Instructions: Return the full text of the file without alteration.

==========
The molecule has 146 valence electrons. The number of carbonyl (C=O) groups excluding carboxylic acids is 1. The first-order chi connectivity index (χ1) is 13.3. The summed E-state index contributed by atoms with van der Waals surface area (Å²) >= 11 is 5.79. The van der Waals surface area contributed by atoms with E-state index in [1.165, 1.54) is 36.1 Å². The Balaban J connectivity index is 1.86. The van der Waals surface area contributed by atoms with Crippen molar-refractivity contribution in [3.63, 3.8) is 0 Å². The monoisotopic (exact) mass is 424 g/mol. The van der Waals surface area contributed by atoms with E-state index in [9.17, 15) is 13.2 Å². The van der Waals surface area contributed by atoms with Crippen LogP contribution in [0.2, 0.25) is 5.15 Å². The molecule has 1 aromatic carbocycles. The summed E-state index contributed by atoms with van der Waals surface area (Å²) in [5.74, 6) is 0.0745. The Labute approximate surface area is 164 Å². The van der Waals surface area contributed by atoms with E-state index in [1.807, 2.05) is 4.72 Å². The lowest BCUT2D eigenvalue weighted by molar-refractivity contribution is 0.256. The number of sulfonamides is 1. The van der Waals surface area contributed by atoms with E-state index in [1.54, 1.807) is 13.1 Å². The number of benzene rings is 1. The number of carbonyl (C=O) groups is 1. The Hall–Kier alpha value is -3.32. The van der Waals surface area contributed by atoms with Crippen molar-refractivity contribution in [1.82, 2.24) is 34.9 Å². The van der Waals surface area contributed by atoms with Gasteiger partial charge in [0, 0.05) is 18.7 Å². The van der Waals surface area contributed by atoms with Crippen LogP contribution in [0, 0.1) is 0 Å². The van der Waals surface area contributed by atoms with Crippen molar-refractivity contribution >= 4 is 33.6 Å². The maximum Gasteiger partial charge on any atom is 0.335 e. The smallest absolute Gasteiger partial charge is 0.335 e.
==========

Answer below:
The molecule has 146 valence electrons. The number of carbonyl (C=O) groups excluding carboxylic acids is 1. The first-order chi connectivity index (χ1) is 13.3. The summed E-state index contributed by atoms with van der Waals surface area (Å²) >= 11 is 5.79. The van der Waals surface area contributed by atoms with E-state index in [1.165, 1.54) is 36.1 Å². The Balaban J connectivity index is 1.86. The van der Waals surface area contributed by atoms with Crippen molar-refractivity contribution in [3.63, 3.8) is 0 Å². The monoisotopic (exact) mass is 424 g/mol. The van der Waals surface area contributed by atoms with E-state index in [9.17, 15) is 13.2 Å². The van der Waals surface area contributed by atoms with Crippen LogP contribution in [0.2, 0.25) is 5.15 Å². The molecule has 1 aromatic carbocycles. The summed E-state index contributed by atoms with van der Waals surface area (Å²) in [5.74, 6) is 0.0745. The Labute approximate surface area is 164 Å². The van der Waals surface area contributed by atoms with E-state index in [1.807, 2.05) is 4.72 Å². The lowest BCUT2D eigenvalue weighted by molar-refractivity contribution is 0.256. The number of sulfonamides is 1. The van der Waals surface area contributed by atoms with E-state index in [1.54, 1.807) is 13.1 Å². The number of benzene rings is 1. The number of carbonyl (C=O) groups is 1. The Hall–Kier alpha value is -3.32. The van der Waals surface area contributed by atoms with Crippen molar-refractivity contribution in [1.82, 2.24) is 34.9 Å². The van der Waals surface area contributed by atoms with Gasteiger partial charge in [0, 0.05) is 18.7 Å². The van der Waals surface area contributed by atoms with Crippen LogP contribution in [0, 0.1) is 0 Å². The van der Waals surface area contributed by atoms with Crippen molar-refractivity contribution >= 4 is 33.6 Å². The maximum Gasteiger partial charge on any atom is 0.335 e. The smallest absolute Gasteiger partial charge is 0.335 e.